In his column “Insurance must cover contraception,” Matthew Kenyon suggested religious employers are forcing their beliefs on their employees. But let’s look at the facts: Employees can buy their own contraceptives. They don’t have to work for employers who disagree with their views on contraceptives.
Some respond that employers could become non-profits and be covered by a religious exception. But that would force a religious belief that opposes contraceptive use to the edge of society. It makes Catholics in particular social and economic pariahs and delegitimizes their desire to make a decent, honest living with their religious values intact.
Through the contraceptive mandate, thousands of employers who have built their businesses will be forced to either fund contraceptives for their employees or be forced to associate with a practice that they find morally reprehensible. Where’s the justice in that?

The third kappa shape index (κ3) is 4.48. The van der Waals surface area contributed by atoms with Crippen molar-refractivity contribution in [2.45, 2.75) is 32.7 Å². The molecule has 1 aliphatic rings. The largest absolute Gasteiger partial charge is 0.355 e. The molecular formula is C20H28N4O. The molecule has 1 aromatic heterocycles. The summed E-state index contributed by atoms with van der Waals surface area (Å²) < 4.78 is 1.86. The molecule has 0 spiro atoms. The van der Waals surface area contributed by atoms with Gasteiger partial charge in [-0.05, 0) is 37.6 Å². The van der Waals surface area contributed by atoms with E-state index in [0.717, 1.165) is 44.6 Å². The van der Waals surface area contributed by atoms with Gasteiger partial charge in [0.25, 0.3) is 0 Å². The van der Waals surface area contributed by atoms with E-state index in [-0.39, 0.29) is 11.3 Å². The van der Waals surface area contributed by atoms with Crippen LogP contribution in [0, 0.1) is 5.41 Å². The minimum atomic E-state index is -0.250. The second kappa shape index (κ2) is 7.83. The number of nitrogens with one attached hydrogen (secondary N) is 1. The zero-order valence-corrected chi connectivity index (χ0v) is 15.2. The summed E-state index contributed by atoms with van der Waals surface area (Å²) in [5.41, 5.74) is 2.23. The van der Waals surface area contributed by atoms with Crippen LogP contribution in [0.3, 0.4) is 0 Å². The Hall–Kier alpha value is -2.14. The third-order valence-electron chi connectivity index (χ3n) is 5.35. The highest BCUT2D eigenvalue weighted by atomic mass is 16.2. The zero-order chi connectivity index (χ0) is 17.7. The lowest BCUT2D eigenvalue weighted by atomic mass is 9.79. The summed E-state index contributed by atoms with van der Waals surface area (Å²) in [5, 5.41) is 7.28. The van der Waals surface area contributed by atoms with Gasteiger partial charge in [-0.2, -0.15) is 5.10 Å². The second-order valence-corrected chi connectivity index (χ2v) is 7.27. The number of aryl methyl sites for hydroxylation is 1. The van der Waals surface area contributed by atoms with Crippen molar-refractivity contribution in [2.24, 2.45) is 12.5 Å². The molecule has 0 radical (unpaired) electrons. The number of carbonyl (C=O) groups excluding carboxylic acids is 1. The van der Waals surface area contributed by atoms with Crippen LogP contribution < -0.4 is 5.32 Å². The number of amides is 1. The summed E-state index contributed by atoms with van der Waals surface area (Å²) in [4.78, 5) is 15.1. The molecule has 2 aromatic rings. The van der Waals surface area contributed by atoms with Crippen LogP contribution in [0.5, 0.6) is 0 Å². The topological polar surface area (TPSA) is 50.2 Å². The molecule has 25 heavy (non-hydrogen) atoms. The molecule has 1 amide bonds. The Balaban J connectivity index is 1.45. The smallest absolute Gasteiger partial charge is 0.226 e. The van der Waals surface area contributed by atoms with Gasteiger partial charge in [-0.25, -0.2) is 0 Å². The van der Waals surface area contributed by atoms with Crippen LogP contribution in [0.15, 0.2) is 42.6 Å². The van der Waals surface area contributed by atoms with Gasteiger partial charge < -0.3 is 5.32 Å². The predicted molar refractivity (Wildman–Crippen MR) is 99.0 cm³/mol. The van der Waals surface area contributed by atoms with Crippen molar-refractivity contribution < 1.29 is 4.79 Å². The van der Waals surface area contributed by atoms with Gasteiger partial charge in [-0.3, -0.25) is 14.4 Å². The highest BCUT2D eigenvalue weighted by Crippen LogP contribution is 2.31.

Employers are people too, and they’re being coerced into supporting, either directly or indirectly, a practice that they believe is wrong.
Imagine if Congress passed a safety mandate that every employer train and arm its employees with guns, despite employer objections. If objections to contraceptives fall, the same thing can happen to pacifism and other beliefs.
The mandate essentially says, ‘You are legally required to help employees acquire contraceptives, which you find objectionable. You have to play by our morality.’ Kenyon agrees, arguing that “the needs of society often trump personal morality.” Now we truly see who is forcing their morality on others.
Jaron A. Robinson
WSU Alumn, Class of 2010
Law Student, University of Idaho, Class of 2013